Good news, bad news (health)

I had a checkup this morning — a follow-up from my bronchitis last month. The doctor wanted to make certain my asthma was under control under normal circumstances. She was concerned because I’d had two bouts of bronchitis so close together (one in October, one in January), especially as I couldn’t remember being around someone sick that would’ve triggered my own illness. (Well, until a few hours after I got home and remembered that my daughter had been down with the flu — which I told the doctor this morning. She agreed that could easily have triggered it and said she hoped my daughter’s okay now.)

So I did the spirometry.

In case you’ve never done this, they hand you this machine with an attached tube for you to blow into. You take as deep a breath as you can, then blow out as hard and long as you can. Three times, because they need to look at the average. It always leaves me a little light-headed (Yes, I’ve done this test there before to check how I was recovering from previous bouts of bronchitis), and I don’t recommend doing it for fun.

Results came back: I’m normal. Okay, at least my breathing is. Asthma is fine and controlled when I’m not otherwise sick. (And the doctor and I had a chat about exercise and keeping my rescue inhaler with me just in case, too.)


My systolic pressure was high. Both systolic and diastolic were high when first tested. After a few minutes of rest, the diastolic dropped, but the systolic did not.

It’s possible that was stress (I drove in the snow. And there were semis on the road. Yes, I get stressed by this.), or the fact that I shorted myself on sleep this past weekend to meet a deadline. But it’s also possible this is an issue of concern.

So I have an appointment to go back in a month for a blood pressure check.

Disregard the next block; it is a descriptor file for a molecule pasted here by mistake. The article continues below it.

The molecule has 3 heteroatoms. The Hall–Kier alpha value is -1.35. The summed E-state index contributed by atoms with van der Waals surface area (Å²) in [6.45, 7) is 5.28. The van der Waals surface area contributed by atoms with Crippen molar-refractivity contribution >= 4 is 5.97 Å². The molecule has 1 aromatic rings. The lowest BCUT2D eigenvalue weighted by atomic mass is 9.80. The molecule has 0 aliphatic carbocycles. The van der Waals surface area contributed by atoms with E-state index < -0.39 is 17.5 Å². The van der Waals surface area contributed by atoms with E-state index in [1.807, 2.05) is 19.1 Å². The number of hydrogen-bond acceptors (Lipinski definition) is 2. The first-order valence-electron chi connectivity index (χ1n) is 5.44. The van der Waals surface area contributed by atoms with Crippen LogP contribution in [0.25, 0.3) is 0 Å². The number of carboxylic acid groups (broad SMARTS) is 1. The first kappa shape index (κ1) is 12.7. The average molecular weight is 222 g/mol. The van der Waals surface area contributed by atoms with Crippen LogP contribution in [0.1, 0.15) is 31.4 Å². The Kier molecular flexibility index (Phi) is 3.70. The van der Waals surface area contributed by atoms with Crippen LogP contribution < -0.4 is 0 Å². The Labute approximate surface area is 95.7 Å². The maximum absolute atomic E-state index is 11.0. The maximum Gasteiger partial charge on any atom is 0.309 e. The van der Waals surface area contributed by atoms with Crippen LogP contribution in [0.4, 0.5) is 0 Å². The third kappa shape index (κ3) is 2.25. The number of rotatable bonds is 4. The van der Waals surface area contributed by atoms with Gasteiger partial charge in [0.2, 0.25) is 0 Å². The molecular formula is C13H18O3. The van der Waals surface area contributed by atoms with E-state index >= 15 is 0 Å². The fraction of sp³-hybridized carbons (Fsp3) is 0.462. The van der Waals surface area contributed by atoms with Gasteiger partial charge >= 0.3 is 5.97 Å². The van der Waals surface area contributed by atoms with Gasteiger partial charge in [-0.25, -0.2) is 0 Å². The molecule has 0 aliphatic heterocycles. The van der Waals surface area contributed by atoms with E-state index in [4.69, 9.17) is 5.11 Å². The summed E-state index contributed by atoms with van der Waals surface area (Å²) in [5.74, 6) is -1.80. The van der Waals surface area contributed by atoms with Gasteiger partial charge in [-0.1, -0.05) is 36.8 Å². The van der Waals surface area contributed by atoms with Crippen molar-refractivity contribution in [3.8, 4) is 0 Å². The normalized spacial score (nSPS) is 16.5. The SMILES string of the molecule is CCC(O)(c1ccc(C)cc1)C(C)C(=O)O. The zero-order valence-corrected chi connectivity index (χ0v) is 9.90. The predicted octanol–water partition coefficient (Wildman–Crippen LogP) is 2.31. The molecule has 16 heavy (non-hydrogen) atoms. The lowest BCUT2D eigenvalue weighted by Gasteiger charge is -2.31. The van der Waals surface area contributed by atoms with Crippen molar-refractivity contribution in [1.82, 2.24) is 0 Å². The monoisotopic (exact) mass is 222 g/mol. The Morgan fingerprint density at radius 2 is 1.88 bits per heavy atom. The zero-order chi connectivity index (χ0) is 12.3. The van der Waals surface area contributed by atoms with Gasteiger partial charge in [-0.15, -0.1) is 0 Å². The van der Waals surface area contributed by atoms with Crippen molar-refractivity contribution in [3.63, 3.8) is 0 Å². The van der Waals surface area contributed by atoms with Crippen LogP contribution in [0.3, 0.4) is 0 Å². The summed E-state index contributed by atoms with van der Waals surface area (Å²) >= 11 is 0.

If it’s still high then, we’ll talk blood tests and EKG and medications and whatever else. Meanwhile, I’m drinking more liquid, cutting back on sodium (switching to unsalted butter and cutting out processed foods mostly), and planning to walk more (when it’s not snowy and the roads aren’t icy). I’ll let you know how it goes.

Meanwhile, I’m grateful that I can breathe and that there’s no need to change my medication right now.

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  1. Did they put you in the pod chamber to do that breathing test. It’s quite eerie, like scuba diving without water :).

    Hugs on the blood pressure, but at least you have viable reasons for it. Check if your grocery store has a machine and check it there as well so you have some numbers to compare. Of course, if it’s always high, maybe you just hate shopping ;).

  2. Hopefully the blood pressure thing was just circumstance. *hugs*

  3. Breathing is good. 🙂 It could be just a (snow) storm in a teacup, but best to be sure.

  4. Good news about the bronchitis and asthma, and I hope Dawn’s right and the blood pressure is circumstance. Here’s a gentle hug.

  5. *hugs* on the high blood pressure; I hope it was purely circumstantial. Yay for good news on the asthma/bronchitis front.

    • Thanks, Ashe!

      Last month when I went in, it was a little high, but so was my pulse. Higher this time, so I’m hoping it’s mostly circumstantial (and eating too many processed foods high in salt).

  6. Hope you are feeling back to normal now, and that your blood pressure was just a reaction to stress. That can certainly cause high blood pressure. Glad you are over the bronchitis. May the new monkey year bring you much good health!

    • Thank you!

      The biggest problem with high blood pressure is that it rarely produces any noticeable symptoms, so I won’t know until I go back for my checkup, but I’m trying to be healthier anyway. 😀

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